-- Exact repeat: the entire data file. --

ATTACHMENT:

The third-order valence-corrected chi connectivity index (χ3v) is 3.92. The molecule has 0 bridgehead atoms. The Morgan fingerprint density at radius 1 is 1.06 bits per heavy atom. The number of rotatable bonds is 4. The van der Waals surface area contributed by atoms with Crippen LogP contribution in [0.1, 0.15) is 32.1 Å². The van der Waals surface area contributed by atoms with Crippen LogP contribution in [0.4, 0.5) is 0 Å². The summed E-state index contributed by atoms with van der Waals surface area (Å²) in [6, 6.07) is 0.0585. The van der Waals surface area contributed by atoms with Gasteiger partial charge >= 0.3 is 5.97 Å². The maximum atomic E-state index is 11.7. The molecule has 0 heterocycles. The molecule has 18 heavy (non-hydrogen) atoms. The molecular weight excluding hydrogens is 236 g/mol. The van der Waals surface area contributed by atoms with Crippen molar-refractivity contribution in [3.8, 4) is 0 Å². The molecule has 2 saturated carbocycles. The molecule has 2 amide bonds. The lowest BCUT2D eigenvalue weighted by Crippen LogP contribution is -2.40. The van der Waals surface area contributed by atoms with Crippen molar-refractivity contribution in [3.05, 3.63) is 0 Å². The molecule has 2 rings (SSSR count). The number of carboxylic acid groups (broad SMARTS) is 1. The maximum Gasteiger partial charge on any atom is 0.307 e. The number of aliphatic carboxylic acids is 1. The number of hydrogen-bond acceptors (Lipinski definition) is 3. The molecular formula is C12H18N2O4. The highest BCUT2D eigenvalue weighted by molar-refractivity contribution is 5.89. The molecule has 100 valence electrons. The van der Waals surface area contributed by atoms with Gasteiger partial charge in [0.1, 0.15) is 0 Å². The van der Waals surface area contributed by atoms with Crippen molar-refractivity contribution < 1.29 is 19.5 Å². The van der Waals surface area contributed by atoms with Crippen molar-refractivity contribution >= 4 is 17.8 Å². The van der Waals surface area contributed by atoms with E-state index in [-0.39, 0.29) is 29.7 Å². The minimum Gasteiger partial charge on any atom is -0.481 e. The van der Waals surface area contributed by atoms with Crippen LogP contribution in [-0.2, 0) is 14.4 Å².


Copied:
The third-order valence-corrected chi connectivity index (χ3v) is 3.92. The molecule has 0 bridgehead atoms. The Morgan fingerprint density at radius 1 is 1.06 bits per heavy atom. The number of rotatable bonds is 4. The van der Waals surface area contributed by atoms with Crippen LogP contribution in [0.1, 0.15) is 32.1 Å². The van der Waals surface area contributed by atoms with Crippen LogP contribution in [0.4, 0.5) is 0 Å². The summed E-state index contributed by atoms with van der Waals surface area (Å²) in [6, 6.07) is 0.0585. The van der Waals surface area contributed by atoms with Gasteiger partial charge >= 0.3 is 5.97 Å². The maximum atomic E-state index is 11.7. The molecule has 0 heterocycles. The molecule has 18 heavy (non-hydrogen) atoms. The molecular weight excluding hydrogens is 236 g/mol. The van der Waals surface area contributed by atoms with Crippen molar-refractivity contribution in [3.8, 4) is 0 Å². The molecule has 2 saturated carbocycles. The molecule has 2 amide bonds. The lowest BCUT2D eigenvalue weighted by Crippen LogP contribution is -2.40. The van der Waals surface area contributed by atoms with Crippen molar-refractivity contribution in [3.05, 3.63) is 0 Å². The molecule has 2 rings (SSSR count). The number of carboxylic acid groups (broad SMARTS) is 1. The maximum Gasteiger partial charge on any atom is 0.307 e. The number of aliphatic carboxylic acids is 1. The number of hydrogen-bond acceptors (Lipinski definition) is 3. The molecular formula is C12H18N2O4. The highest BCUT2D eigenvalue weighted by molar-refractivity contribution is 5.89. The molecule has 100 valence electrons. The van der Waals surface area contributed by atoms with Gasteiger partial charge in [0.1, 0.15) is 0 Å². The van der Waals surface area contributed by atoms with Crippen molar-refractivity contribution < 1.29 is 19.5 Å². The van der Waals surface area contributed by atoms with Crippen molar-refractivity contribution >= 4 is 17.8 Å². The van der Waals surface area contributed by atoms with E-state index in [-0.39, 0.29) is 29.7 Å². The minimum Gasteiger partial charge on any atom is -0.481 e. The van der Waals surface area contributed by atoms with Crippen LogP contribution in [-0.2, 0) is 14.4 Å².